Brief: Islamic State Spokesman Emphasizes African Focus

Publication: Terrorism Monitor Volume: 22 Issue: 7

Militants on the Mali–Niger border. (Source: Wikimedia Commons)

Executive Summary

  • Islamic State’s (IS) spokesman hailed the group’s African “provinces” for their sustained expansion. IS has been able to continue to opportunistically consolidate its presence in Africa while global attention is concentrated elsewhere.
  • While IS has focused on the Israel–Hamas conflict to some extent, the vast majority of its attempted attacks have failed.

Africa has been a key area for IS expansion ever since late Islamic State (IS) spokesman Abu Muhammed al-Adnani accepted Boko Haram’s pledge of loyalty to then-caliph Abubakar al-Baghdadi in 2015. Boko Haram would rebrand itself Islamic State in West Africa Province (ISWAP) following this, and under that name became known for a decade as IS’s most powerful province not only in Africa, but also globally, following the group’s loss of its territories in Iraq and Syria in 2019. However, in addition to ISWAP, IS’s other African provinces, such as Islamic State in Greater Sahara (ISGS), Islamic State in Somalia Province (ISSP), Islamic State in Mozambique Province (ISMP), and Islamic State in Central Africa Province (ISCAP), are all on the rise.

IS spokesman Abu Hudhayfah Al-Ansari gave a speech on social media that suggested that the group is now focusing on Africa as much as, if not more than, anytime in IS’s history (see Terrorism Monitor, March 22). This comes against the backdrop of increasing reports that the European set of the African diaspora is attempting to travel to East Africa to support IS and its efforts there. On the tenth anniversary of the caliphate’s founding on March 28, the IS spokesman hailed his group’s expansion into Africa as the main evidence that the organization is “remaining and expanding”—a key claim to legitimacy for the group. Although it may have been a sign of weakness to acknowledge “divisions” within IS ranks in the speech, the “recent victories and conquests” of IS’s Mozambican province overshadowed this admission (X/@Minalami, March 28; X/@ajaltamimi, March 28; Express [United Kingdom], March 28).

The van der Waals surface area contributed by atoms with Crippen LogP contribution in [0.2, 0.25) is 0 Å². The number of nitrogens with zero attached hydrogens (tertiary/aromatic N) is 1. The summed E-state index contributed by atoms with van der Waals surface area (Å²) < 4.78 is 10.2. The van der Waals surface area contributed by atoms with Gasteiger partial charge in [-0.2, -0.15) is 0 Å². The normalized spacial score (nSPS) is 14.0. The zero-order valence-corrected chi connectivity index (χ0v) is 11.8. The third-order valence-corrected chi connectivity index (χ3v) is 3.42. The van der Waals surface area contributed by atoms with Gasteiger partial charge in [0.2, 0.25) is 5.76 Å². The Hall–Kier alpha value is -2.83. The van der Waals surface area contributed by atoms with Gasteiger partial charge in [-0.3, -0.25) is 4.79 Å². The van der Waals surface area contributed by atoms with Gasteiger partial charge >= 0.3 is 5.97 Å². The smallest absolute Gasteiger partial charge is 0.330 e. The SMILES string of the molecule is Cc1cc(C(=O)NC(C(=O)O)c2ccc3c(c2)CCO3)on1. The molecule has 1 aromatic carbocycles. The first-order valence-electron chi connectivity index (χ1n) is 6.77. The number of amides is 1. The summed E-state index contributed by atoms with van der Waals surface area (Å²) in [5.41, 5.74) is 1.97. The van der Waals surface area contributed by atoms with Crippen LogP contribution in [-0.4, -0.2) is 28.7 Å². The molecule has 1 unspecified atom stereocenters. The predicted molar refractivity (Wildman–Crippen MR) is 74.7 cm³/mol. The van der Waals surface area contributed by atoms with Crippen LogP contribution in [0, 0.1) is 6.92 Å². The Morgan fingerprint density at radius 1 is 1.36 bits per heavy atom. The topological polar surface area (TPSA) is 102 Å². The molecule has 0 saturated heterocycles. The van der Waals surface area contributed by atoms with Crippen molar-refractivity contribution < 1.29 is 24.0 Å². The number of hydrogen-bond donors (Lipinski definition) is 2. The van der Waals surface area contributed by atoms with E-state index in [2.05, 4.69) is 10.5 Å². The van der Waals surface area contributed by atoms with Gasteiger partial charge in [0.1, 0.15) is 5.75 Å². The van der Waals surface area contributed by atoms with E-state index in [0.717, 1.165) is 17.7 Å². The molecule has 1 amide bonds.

The IS spokesman also praised the IS province in the Congo for its targeting of Christians. The fighters there have not only targeted Christians in the Democratic Republic of the Congo, but also across the border in Uganda. These attacks have gone after boarding schools, similar to what ISWAP has done in Nigeria (People’s Daily [Nairobi], June 17, 2023). In reference to ISWAP and ISGS’s continued rivalry with the faction of late Abubakar Shekau and al-Qaeda affiliates in the region, the spokesman lamented the latter group’s opposition to IS’s aims (Punch [Nigeria], November 18, 2023). This was followed by praise for ISWAP and ISGS’s expanded or maintained territorial holdings.

As for IS in Somalia Province, the IS spokesman encouraged the group to challenge al-Shabaab in areas the latter controls. Likewise, he suggested that IS in Somalia Province should conduct operations in Somali cities as al-Shabaab does. While it may be tempting to write off IS in Somalia Province, given that it is much weaker than both al-Shabaab and ISGS or ISWAP, the group plays a crucial role in the global IS infrastructure. IS in Somalia Province serves as a logistics and financial hub for not only East Africa, but also as far as Afghanistan (Hiiraan Online, July 28, 2023). Even with this caveat in mind, however, given the de facto disparities in size, the spokesman’s call for IS in Somalia to seriously rival al-Shabaab was exceedingly ambitious.

While Africa is simmering with jihadist militancy and the continent’s importance for IS can be clearly seen in the spokesman’s speech, the group is at present most concerned with activities in Israel (The Jerusalem Post, April 4). While the group has attempted attacks in the country at an increased tempo, the vast majority of them have failed. Ultimately, IS is an opportunistic organization and therefore will exploit the crisis in Gaza to be seen as a “defender” of Muslims worldwide. Amid the many crises globally, IS’s sustained expansion in Africa has flown under the radar of governments and the international media. This can offer the group breathing room to continue to consolidate its presence in Africa, which is absolutely critical for IS and its continued survival.